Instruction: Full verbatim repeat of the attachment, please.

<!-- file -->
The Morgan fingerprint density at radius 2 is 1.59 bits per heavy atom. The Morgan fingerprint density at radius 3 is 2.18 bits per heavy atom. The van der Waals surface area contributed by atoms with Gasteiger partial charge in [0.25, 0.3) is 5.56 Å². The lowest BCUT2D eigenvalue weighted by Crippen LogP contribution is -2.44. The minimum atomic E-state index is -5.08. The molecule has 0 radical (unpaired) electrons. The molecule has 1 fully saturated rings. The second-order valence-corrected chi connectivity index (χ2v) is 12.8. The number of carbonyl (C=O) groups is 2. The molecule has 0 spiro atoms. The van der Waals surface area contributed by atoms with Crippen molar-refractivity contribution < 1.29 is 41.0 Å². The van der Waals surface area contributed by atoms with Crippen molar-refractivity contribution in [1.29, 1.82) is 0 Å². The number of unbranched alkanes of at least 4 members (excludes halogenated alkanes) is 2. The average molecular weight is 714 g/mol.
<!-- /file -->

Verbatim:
The Morgan fingerprint density at radius 2 is 1.59 bits per heavy atom. The Morgan fingerprint density at radius 3 is 2.18 bits per heavy atom. The van der Waals surface area contributed by atoms with Gasteiger partial charge in [0.25, 0.3) is 5.56 Å². The lowest BCUT2D eigenvalue weighted by Crippen LogP contribution is -2.44. The minimum atomic E-state index is -5.08. The molecule has 0 radical (unpaired) electrons. The molecule has 1 fully saturated rings. The second-order valence-corrected chi connectivity index (χ2v) is 12.8. The number of carbonyl (C=O) groups is 2. The molecule has 0 spiro atoms. The van der Waals surface area contributed by atoms with Crippen molar-refractivity contribution < 1.29 is 41.0 Å². The van der Waals surface area contributed by atoms with Crippen molar-refractivity contribution in [1.29, 1.82) is 0 Å². The number of unbranched alkanes of at least 4 members (excludes halogenated alkanes) is 2. The average molecular weight is 714 g/mol.